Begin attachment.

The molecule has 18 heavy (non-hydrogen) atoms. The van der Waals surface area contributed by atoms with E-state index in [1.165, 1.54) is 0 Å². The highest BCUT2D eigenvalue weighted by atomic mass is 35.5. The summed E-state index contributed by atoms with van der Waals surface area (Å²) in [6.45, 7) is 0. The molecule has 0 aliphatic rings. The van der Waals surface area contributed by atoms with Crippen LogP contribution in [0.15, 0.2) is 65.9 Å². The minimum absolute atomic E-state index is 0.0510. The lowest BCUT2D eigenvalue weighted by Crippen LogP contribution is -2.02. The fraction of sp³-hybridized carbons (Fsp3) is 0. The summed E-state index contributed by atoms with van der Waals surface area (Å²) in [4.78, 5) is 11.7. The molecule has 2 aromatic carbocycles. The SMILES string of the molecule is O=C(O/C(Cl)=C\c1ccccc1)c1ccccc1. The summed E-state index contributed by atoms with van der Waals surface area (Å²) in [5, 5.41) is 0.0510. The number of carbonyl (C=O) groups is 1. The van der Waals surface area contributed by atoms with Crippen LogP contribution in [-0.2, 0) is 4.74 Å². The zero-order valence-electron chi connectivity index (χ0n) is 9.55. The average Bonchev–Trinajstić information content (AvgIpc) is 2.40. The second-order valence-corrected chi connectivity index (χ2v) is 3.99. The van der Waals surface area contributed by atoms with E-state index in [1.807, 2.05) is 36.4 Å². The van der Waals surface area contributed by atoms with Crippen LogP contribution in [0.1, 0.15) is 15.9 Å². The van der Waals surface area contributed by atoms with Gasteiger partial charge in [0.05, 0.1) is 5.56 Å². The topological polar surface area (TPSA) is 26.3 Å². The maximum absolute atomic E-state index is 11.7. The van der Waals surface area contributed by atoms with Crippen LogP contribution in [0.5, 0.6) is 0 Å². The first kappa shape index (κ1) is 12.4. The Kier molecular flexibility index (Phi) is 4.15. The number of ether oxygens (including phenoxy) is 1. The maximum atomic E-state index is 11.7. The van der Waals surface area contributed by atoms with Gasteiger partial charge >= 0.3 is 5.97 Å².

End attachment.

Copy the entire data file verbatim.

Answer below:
The molecule has 18 heavy (non-hydrogen) atoms. The van der Waals surface area contributed by atoms with E-state index in [1.165, 1.54) is 0 Å². The highest BCUT2D eigenvalue weighted by atomic mass is 35.5. The summed E-state index contributed by atoms with van der Waals surface area (Å²) in [6.45, 7) is 0. The molecule has 0 aliphatic rings. The van der Waals surface area contributed by atoms with Crippen LogP contribution in [0.15, 0.2) is 65.9 Å². The minimum absolute atomic E-state index is 0.0510. The lowest BCUT2D eigenvalue weighted by Crippen LogP contribution is -2.02. The fraction of sp³-hybridized carbons (Fsp3) is 0. The summed E-state index contributed by atoms with van der Waals surface area (Å²) in [4.78, 5) is 11.7. The molecule has 2 aromatic carbocycles. The SMILES string of the molecule is O=C(O/C(Cl)=C\c1ccccc1)c1ccccc1. The summed E-state index contributed by atoms with van der Waals surface area (Å²) in [5, 5.41) is 0.0510. The number of carbonyl (C=O) groups is 1. The van der Waals surface area contributed by atoms with Crippen LogP contribution in [-0.2, 0) is 4.74 Å². The zero-order valence-electron chi connectivity index (χ0n) is 9.55. The average Bonchev–Trinajstić information content (AvgIpc) is 2.40. The second-order valence-corrected chi connectivity index (χ2v) is 3.99. The van der Waals surface area contributed by atoms with E-state index in [1.807, 2.05) is 36.4 Å². The van der Waals surface area contributed by atoms with Crippen LogP contribution in [0.1, 0.15) is 15.9 Å². The van der Waals surface area contributed by atoms with Gasteiger partial charge in [0.05, 0.1) is 5.56 Å². The topological polar surface area (TPSA) is 26.3 Å². The maximum absolute atomic E-state index is 11.7. The van der Waals surface area contributed by atoms with Crippen LogP contribution in [0.5, 0.6) is 0 Å². The first kappa shape index (κ1) is 12.4. The Kier molecular flexibility index (Phi) is 4.15. The number of ether oxygens (including phenoxy) is 1. The maximum atomic E-state index is 11.7. The van der Waals surface area contributed by atoms with Gasteiger partial charge >= 0.3 is 5.97 Å².